This book focuses on writing movies for the big Hollywood studios. Which is something I’m sort of taking a stab at. I feel a lot more prepared now, but I also see more of the flaws in my current story. It basically has two climaxes, for example. Not really a good thing. And I don’t know that I have enough of a logline with enough irony. It’s all complicated and requires much thinking. (Rude, I tell you!)

On the plus side, he gave me permission to watch bad movies in a way nobody ever has before. I don’t know why his permission counts when others haven’t. In the past, I haven’t wanted to waste my time, but with this guide, I feel like I’ll be better able to say not only why a movie was bad, but how it could be improved, which could be a useful skill if I can learn to apply it to my own work.

Finding conflict

My screenplay has been on the back burner for quite some time. I knew the inner conflict wasn’t working quite right, but I had no idea how to fix it, so I moved on to other things and let it sit. The last few days, I’ve been thinking more about it. Yesterday, I had an epiphany. The conflict was actually already there in the story. I was trying to force a conflict onto the story that, while it had elements of this conflict, didn’t quite fit, especially when it came to the climax. That fizzing, electric feeling of “Yes, this is right!” is a wonderful thing!

I may be getting better at spotting conflict, too. A short story I’ve been in the midsts of revising has been limping along. I knew it needed “something,” but at first I wasn’t sure what. After a crack at the re-writing that added some description (the bane of my existence) but only made the character’s co-worker seem like an idiot and didn’t really fix the problem, I got another lightning bolt, and again, it was something that was present in the story, but I just didn’t realize it. Now that I know it’s there, I can bring it out, tone down her partner’s stereotypes, and possibly actually finish this thing.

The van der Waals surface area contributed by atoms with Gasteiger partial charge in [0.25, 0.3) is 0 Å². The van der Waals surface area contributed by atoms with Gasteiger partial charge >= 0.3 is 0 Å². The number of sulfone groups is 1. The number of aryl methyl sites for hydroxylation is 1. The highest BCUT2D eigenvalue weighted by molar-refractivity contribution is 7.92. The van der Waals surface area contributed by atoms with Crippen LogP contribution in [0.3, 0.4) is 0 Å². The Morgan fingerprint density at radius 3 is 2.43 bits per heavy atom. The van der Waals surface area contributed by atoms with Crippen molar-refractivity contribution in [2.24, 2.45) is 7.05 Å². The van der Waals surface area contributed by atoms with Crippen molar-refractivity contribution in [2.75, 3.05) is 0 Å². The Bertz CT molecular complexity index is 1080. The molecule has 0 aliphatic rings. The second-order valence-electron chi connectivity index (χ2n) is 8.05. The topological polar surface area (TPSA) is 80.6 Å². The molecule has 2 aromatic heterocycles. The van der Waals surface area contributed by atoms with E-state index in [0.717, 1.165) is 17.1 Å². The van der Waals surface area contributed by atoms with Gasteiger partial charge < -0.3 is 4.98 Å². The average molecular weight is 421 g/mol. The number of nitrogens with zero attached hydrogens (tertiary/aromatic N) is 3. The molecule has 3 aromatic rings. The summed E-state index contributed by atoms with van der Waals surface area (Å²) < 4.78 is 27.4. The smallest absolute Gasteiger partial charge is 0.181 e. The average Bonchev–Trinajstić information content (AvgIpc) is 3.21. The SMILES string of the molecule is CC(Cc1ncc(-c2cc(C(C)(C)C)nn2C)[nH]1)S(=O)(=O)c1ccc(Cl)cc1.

Making it work

Since my last oh-so-inspiring post, I’ve been doing a lot of thinking and even a fair bit of writing. I completed the outline for my screenplay and have started working through what I’ve written and matching it to the outline. I’ve also actually come up with a story for a couple of characters that have been floating around in my head for a while. I’m also on vacation and have actually slept for the last few nights, which improves my mood tremendously. I got a good chunk of work done this afternoon, including figuring out an aspect of the climax to the new story that had been perplexing me. A few more things to figure out, but I definitely have some solid bones.